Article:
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NEW YORK – The window during which human embryos can implant into the endometrium opens with an abrupt change in gene expression of endometrial cells, a new single-cell transcriptomic study has found.

During the human menstrual cycle, the endometrium goes through a process of remodeling, shedding, and regeneration. Because of its important function in human fertility and regenerative medicine, researchers led by Stanford University's Stephen Quake sought to characterize its gene expression at the single-cell level.

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According to the Washington Post, the Biden Administration is set to make changes to federal restrictions on fetal tissue research.

NPR reports that researchers have developed chimeric embryos as part of work toward growing human organs in animals for organ transplants.

In Science this week: approach to isolated trace DNA from archaic humans from sediments, and more.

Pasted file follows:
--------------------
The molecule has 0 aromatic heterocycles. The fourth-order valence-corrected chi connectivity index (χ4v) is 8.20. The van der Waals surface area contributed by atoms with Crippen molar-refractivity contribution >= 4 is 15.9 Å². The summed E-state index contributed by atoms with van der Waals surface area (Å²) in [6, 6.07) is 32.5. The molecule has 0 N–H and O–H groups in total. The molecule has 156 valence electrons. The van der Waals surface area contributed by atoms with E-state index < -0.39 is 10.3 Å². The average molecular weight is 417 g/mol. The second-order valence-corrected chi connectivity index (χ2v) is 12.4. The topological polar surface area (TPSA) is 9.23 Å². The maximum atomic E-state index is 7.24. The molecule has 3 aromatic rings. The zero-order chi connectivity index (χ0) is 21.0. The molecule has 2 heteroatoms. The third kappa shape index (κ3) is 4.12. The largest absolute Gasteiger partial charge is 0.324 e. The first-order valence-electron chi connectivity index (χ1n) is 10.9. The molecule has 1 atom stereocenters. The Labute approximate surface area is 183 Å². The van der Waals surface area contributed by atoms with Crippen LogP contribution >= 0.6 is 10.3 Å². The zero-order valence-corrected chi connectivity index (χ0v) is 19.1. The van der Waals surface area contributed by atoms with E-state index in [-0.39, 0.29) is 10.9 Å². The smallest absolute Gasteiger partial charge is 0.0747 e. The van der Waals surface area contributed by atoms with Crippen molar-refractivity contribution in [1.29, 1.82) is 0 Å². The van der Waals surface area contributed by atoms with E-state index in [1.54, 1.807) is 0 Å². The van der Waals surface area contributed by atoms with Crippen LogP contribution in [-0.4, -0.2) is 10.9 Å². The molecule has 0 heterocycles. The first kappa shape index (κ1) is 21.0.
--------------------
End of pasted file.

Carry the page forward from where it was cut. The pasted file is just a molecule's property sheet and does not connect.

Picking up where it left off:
Texas Monthly looks into the DNA Zoo being collected by Baylor College of Medicine researchers.

Apr
21
Sponsored by
Mission Bio

This webinar, the first in a “Meet the Authors” series sponsored by Mission Bio, will discuss the application of single-cell analysis to decipher clonal evolution across several stages of disease development in myeloid malignancies. 

Apr
22
Sponsored by
10x Genomics

The human immune system is extremely complex, comprised of multiple cell types and states interacting in myriad ways to produce diverse cellular ecosystems.

Apr
23
Sponsored by
Isoplexis

Recent advances in single-cell technologies have provided unprecedented -omic-level insights into cellular heterogeneity and function. 

Apr
27
Sponsored by
Biognosys

This webinar, the first in our Next-Generation Proteomics for Precision Oncology series, will discuss how proteomics can help overcome the challenges of treating COVID-19 patients with oncologic comorbidities.